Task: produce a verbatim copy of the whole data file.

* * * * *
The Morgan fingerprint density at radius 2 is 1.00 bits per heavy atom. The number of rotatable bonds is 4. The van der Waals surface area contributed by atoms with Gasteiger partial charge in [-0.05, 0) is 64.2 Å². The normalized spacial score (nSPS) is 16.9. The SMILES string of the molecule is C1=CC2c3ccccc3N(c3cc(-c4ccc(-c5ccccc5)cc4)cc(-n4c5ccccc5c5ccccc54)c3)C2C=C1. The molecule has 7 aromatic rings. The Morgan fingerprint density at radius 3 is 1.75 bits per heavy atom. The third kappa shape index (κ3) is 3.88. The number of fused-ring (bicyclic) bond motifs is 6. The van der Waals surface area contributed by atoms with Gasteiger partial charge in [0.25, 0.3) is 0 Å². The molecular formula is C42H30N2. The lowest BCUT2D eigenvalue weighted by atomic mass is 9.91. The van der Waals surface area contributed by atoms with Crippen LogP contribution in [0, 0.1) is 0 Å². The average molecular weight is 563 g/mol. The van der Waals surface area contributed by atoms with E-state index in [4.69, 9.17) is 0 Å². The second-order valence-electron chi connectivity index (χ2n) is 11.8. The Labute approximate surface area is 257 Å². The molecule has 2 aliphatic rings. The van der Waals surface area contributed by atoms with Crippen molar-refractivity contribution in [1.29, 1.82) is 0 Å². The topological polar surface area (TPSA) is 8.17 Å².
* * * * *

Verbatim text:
The Morgan fingerprint density at radius 2 is 1.00 bits per heavy atom. The number of rotatable bonds is 4. The van der Waals surface area contributed by atoms with Gasteiger partial charge in [-0.05, 0) is 64.2 Å². The normalized spacial score (nSPS) is 16.9. The SMILES string of the molecule is C1=CC2c3ccccc3N(c3cc(-c4ccc(-c5ccccc5)cc4)cc(-n4c5ccccc5c5ccccc54)c3)C2C=C1. The molecule has 7 aromatic rings. The Morgan fingerprint density at radius 3 is 1.75 bits per heavy atom. The third kappa shape index (κ3) is 3.88. The number of fused-ring (bicyclic) bond motifs is 6. The van der Waals surface area contributed by atoms with Gasteiger partial charge in [0.25, 0.3) is 0 Å². The molecular formula is C42H30N2. The lowest BCUT2D eigenvalue weighted by atomic mass is 9.91. The van der Waals surface area contributed by atoms with Crippen LogP contribution in [0, 0.1) is 0 Å². The average molecular weight is 563 g/mol. The van der Waals surface area contributed by atoms with E-state index in [4.69, 9.17) is 0 Å². The second-order valence-electron chi connectivity index (χ2n) is 11.8. The Labute approximate surface area is 257 Å². The molecule has 2 aliphatic rings. The van der Waals surface area contributed by atoms with Crippen molar-refractivity contribution in [1.29, 1.82) is 0 Å². The topological polar surface area (TPSA) is 8.17 Å².